One of my best friends, Heidi, was in town for the week, and of course, it wouldn’t be a proper Turkey vacation without a visit to Bursa. We went for the day on the new BUDO ferry line direct from Kabataş to Mudayna which cost us 40 TL/person round-trip. For those who live in Beşiktaş, the BUDO ferry is a huge improvement. Previously, we would take the İDO ferry from Yenikapı in the wee hours of the morning. All too often, we missed the bus from our neighborhood, or more than often than not, it never came. The result? We would end up taking a taxi to Yenikapı which canceled out the cheap cost of the İDO ferry tickets.
Overall, we were pleased with the new BUDO ferry and landing in Mudayna (not Güzelyalı) was a nice surprise. We made our way downtown on one of the new, spiffy city buses, felt the earthquake in one of Bursa’s old wooden buildings, and headed to the Mahkeme Hamamı after an ample fill of gözleme. As everyone knows, Bursa is famous for Turkish baths especially those found in the Çekirge district. Last time, my roommate Nazlı and I had gone to the Kervansaray hamam, arguably Bursa’s most famous hamam. We were disappointed to find the the women’s section small and crowded, the service dismal and the massage unimpressive. Gürkan, however, who had gone to the men’s section had come out a new man. He couldn’t stop singing Kervansaray’s praises – a gorgeous hamam and a personal attendant all to himself. Without fail, the men’s sections are always the better of the two (unless it’s one hamam with different visiting hours for men and women) – something which confounds me since hamam culture seems to be more prevalent among the country’s females.
After that last experience, I knew I would never return to Kervansaray (not to mention it’s also one of the most expensive baths in Bursa). I did however have a pleasant memory of Mahkeme Hamamı (İbrahim Paşa Hamamı) which had been recently restored and reopened by Bursa’s Büyükşehir Belediyesi, the local municipality. While not in Çekirge, Mahkeme Hamamı is centrally located in Heykel on the way to Karabash-i Veli, Bursa’s whirling dervish lodge. The first time I visited was with my NSLI-Youth students in 2012 – the municipality had opened the hamam especially for us during Ramadan and waived the entrance fee for the entire group. Although not a huge fan of the local government, it was certainly a nice gesture and not easily forgotten.
That’s why Heidi and I also opted for a visit to Mahkeme Hamamı instead of one of the more well-known baths in Çekirge. We called ahead for the prices (very reasonable!) and were surprised to find that Mahkeme Hamamı only had a women’s section which meant Gürkan was on his own for the afternoon. We rang the doorbell and we were warmly greeted by a lady who later introduced herself as Ayşe. She showed us to a private dressing room with two lounge chairs and locked cabinets for our valuables. I explained we had come from Istanbul and didn’t have towels, peştemal, or shampoo, and Ayşe appeared with all the items very clearly explaining the prices of each to me. She also explained the bath process which you can read about here. Although I’ve been to several baths over the years, I appreciate it when they take the time to explain the process to you. Every hamam has its own culture and etiquette, and it can be awkward if you make a faux pas.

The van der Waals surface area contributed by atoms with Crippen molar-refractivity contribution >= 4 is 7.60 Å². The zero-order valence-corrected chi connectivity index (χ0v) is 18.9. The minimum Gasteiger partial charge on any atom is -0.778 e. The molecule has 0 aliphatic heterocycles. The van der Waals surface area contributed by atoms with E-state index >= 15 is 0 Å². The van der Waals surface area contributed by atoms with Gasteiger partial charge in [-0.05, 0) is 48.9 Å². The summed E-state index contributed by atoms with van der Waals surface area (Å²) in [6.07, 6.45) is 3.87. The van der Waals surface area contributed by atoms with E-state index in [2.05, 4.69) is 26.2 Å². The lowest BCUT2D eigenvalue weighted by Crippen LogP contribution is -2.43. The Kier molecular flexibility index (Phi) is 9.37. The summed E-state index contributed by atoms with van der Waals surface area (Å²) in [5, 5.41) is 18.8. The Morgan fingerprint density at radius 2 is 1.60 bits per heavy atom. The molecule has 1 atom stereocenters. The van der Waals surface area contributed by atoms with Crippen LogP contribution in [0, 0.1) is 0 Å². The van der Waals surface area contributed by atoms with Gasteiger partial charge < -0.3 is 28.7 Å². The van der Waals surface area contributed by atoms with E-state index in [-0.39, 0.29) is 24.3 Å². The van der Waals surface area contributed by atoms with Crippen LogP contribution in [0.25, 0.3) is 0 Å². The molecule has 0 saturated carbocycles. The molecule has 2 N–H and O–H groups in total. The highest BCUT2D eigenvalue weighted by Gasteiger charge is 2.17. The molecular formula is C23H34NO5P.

Entrance to the women’s section
We were given our own pair of wooden hamam slippers to wear and soon ushered into the bath. Imagine my surprise when we opened the door to find only two other women inside the hamam on a Saturday afternoon. Compared to 50+ women in Kervansaray’s one room, we had a huge hamam with multiple smaller rooms all to ourselves. We were in hamam heaven. Heidi and I spread out in one of the smaller, more private rooms, soaking up the heat and relaxing. After 20 minutes or so, Ayşe recommended that we go to another room – the extra hot room – so that our skin would be ready for the impending kese scrub. Until I entered the hot room that day, I had never understood why people wore slippers in the bath, but the marble floors were so hot that I had no option but to manuever in the clog-like slippers. The benches were similarly hot and sitting down was quite a task. We lasted all about 10 minutes before heading back to the main hamam room.
Turkish bath accessories
It was soon our turn for kese and massage. Mahkeme Hamamı does both on a padded massage table rather than the marble slab. In my opinion, the massage table is definitely the way to go because otherwise – if the massage is good – you feel like you’re being slammed into the hardest piece of rock you’ve ever felt. Here the skin scrub was done very thoroughly (face scrub optional) and the massage was out-of-this-world amazing. From out of nowhere, Ayşe appeared with a gigantic loofah full of bubbles, and I soon found myself swimming in bubbles on the massage table (she had told me ahead of time that she was going to do a very köpüklü massage for us). The massage was just what I needed. Ayşe took it extremely seriously and the amount of pressure she used was spot on. Covered in bubbles, I admired the sun shining through the hamam’s dome, and took note that this hamam had natural light unlike others I had visited.
After the massages, we were completely wiped out and had only enough energy to shampoo and head back out to the resting area. We bundled up in towels, found our lounge chairs, and Ayse appeared with our gazoz. She slid the curtains closed, we switched the lights out, and finally, we rested. I could have stayed the whole day but there was silk to buy and friends to meet, so our rest was cut prematurely short.
Next time you find yourself in Bursa, skip the Çekirge hamams and try this one! You won’t be disappointed.
Bursa’s Uludağ gazoz
Mahkeme Hamamı prices:
Entrance: 15 TL
Skin scrub (kese): 10 TL
Massage: 10 TL
Towels: 3 TL
Shampoo: 2 TL
Tip – up to you!